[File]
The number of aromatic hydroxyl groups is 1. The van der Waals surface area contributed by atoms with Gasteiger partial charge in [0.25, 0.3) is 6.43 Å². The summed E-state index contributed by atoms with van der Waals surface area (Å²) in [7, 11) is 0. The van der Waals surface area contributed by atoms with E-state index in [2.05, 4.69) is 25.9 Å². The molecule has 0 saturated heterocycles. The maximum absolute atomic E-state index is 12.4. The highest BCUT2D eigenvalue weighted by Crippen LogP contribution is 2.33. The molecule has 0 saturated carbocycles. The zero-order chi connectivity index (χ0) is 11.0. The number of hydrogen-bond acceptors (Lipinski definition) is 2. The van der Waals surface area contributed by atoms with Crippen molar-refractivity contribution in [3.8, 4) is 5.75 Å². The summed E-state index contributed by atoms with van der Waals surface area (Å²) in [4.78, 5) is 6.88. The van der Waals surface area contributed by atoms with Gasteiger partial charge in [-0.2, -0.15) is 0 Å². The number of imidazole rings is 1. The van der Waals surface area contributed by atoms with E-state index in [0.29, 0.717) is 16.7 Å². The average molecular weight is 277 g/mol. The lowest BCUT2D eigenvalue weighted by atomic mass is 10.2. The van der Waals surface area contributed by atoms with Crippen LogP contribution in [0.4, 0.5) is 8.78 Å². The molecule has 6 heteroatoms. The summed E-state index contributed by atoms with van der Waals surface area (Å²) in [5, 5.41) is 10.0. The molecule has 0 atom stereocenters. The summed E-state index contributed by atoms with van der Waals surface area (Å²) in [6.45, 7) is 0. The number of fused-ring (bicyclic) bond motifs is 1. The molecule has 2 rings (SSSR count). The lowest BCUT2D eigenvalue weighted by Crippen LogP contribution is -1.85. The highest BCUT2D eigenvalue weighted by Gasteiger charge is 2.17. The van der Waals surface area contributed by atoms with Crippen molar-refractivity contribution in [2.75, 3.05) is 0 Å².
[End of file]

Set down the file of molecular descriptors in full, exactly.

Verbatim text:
The number of aromatic hydroxyl groups is 1. The van der Waals surface area contributed by atoms with Gasteiger partial charge in [0.25, 0.3) is 6.43 Å². The summed E-state index contributed by atoms with van der Waals surface area (Å²) in [7, 11) is 0. The van der Waals surface area contributed by atoms with E-state index in [2.05, 4.69) is 25.9 Å². The molecule has 0 saturated heterocycles. The maximum absolute atomic E-state index is 12.4. The highest BCUT2D eigenvalue weighted by Crippen LogP contribution is 2.33. The molecule has 0 saturated carbocycles. The zero-order chi connectivity index (χ0) is 11.0. The number of hydrogen-bond acceptors (Lipinski definition) is 2. The van der Waals surface area contributed by atoms with Crippen molar-refractivity contribution in [3.8, 4) is 5.75 Å². The summed E-state index contributed by atoms with van der Waals surface area (Å²) in [4.78, 5) is 6.88. The van der Waals surface area contributed by atoms with Gasteiger partial charge in [-0.2, -0.15) is 0 Å². The number of imidazole rings is 1. The van der Waals surface area contributed by atoms with E-state index in [0.29, 0.717) is 16.7 Å². The average molecular weight is 277 g/mol. The lowest BCUT2D eigenvalue weighted by atomic mass is 10.2. The van der Waals surface area contributed by atoms with Crippen LogP contribution in [0.4, 0.5) is 8.78 Å². The molecule has 6 heteroatoms. The summed E-state index contributed by atoms with van der Waals surface area (Å²) in [5, 5.41) is 10.0. The molecule has 0 atom stereocenters. The summed E-state index contributed by atoms with van der Waals surface area (Å²) in [6.45, 7) is 0. The number of fused-ring (bicyclic) bond motifs is 1. The molecule has 2 rings (SSSR count). The lowest BCUT2D eigenvalue weighted by Crippen LogP contribution is -1.85. The highest BCUT2D eigenvalue weighted by Gasteiger charge is 2.17. The van der Waals surface area contributed by atoms with Crippen molar-refractivity contribution in [2.75, 3.05) is 0 Å².